Henrietta’s family has struggled to understand how Henrietta’s cells have been used, and they felt taken advantage of by different people and groups. What did you think of the family, especially Dorothy? How do you think you would react if you were in their shoes?

Rebecca Skloot, the author, makes some efforts to connect with Henrietta’s family in this first section, but they are hesitant to meet with her. How do you think Skloot will break through their defenses and get to know more about their mother?

Ben’s meeting with It in the library was horrifying, and Beverly encounter with It at her childhood home was incredibly unsettling. Do you have any guesses as to how the group united and beat It back in 1958? Do you think they will be able to beat It once and for all now that they are adults?

In Chapter 1, Pennywise the Clown hid in a storm drain and killed Georgie. Thirty years later, a group of teenagers attack a young gay man and throw his body into a canal, where a clown grabs and eats it.

Stephen King’s It is set in a small town in Maine that is terrorized by a devil-like creature that preys on young children. It’s not for everyone, but if you enjoy horror stories and thrillers, you’ll love it.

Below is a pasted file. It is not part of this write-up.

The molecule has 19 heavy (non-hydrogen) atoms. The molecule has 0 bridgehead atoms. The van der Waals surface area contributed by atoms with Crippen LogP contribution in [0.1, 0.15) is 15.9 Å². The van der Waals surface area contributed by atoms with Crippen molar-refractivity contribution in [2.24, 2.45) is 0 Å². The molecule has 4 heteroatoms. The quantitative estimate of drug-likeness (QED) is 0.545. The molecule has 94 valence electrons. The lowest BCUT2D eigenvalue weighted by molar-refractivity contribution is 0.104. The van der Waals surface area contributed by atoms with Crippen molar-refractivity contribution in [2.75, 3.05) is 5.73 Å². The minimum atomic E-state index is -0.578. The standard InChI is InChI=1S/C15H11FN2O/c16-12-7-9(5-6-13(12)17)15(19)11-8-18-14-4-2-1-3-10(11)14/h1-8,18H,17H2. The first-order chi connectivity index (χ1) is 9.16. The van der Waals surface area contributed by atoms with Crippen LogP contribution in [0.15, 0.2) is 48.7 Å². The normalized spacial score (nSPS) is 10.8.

Isn’t amazing how the dogs make a difference in the lives of many people, not just the families that they are eventually placed with? I loved learning how 4 Paws for Ability takes dogs to the prison to be trained, and how they have such a big impact on the prisoners who train them.

I think my favorite part of this chapter was the fact that the dog, Casey, helped Connor connect with kids his own age. It was so cool that when he went to the playground with Casey, kids came up and talked to him, asked him about his dog, and wanted to play with him.

In the first two chapters we meet Juke, who is trained to help a teenager named Logan who suffers from uncontrollable violent outbursts, and Barkley, who aids Ben, an autistic boy who frequently escapes from home. Were you surprised by the tasks these dogs could perform?